By Brian Knowton, New York Times
WASHINGTON — Responding to the vocal concerns of American expatriates, the Pentagon agency responsible for overseas voting has agreed not to enforce a requirement for voters requesting absentee ballots to state categorically that they either intend to stay abroad indefinitely or not.
In a separate development, the U.S. Internal Revenue Service said that it would make it easier for American citizens abroad who have not been filing tax returns — some from ignorance of new requirements — to meet their legal obligations if they owe little or no taxes.
Expatriate groups applauded both developments. They had been fighting the ballot requirement, saying its black-or-white language could put overseas Americans in an untenable position and might dissuade some from voting. The groups have also complained about tough — and they say sometimes unfair — new I.R.S. enforcement of tax laws for those living abroad.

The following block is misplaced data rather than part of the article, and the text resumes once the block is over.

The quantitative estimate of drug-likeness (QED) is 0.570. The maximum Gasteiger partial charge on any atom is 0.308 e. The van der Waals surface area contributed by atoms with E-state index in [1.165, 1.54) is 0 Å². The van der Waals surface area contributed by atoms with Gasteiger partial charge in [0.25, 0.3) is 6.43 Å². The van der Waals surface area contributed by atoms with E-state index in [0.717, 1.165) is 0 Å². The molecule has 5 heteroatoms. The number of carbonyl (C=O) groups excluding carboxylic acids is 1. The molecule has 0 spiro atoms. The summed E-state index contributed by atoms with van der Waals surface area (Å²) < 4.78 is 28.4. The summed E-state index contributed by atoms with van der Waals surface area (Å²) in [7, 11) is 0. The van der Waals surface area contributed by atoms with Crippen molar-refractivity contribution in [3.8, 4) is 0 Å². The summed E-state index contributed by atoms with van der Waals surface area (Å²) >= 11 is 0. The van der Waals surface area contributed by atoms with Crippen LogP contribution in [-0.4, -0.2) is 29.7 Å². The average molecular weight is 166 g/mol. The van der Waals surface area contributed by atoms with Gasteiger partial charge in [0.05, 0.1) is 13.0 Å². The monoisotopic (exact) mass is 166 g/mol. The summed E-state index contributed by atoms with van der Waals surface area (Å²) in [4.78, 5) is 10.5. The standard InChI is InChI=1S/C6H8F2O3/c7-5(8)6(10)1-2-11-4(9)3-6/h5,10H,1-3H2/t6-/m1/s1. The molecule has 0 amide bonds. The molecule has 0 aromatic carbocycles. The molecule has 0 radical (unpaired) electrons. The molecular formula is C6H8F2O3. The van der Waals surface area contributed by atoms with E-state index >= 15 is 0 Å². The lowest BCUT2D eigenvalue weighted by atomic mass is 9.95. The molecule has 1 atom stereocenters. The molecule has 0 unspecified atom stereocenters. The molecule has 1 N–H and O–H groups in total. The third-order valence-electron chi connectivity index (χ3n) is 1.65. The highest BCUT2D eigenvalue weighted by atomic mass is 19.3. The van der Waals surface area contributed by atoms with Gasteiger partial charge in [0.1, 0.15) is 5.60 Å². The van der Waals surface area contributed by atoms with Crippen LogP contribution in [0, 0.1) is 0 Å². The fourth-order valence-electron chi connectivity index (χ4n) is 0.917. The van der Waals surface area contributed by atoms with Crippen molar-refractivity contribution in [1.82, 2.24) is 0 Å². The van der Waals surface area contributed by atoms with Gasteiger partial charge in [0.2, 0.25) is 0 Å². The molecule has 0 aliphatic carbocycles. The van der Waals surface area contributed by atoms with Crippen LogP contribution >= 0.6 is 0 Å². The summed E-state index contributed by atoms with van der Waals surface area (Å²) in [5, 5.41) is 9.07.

Susan Dzieduszycka-Suinat, who heads the nonpartisan Overseas Vote Foundation, called the Pentagon’s decision “a huge win for overseas citizens” and praised the agency for responding to voters’ concerns.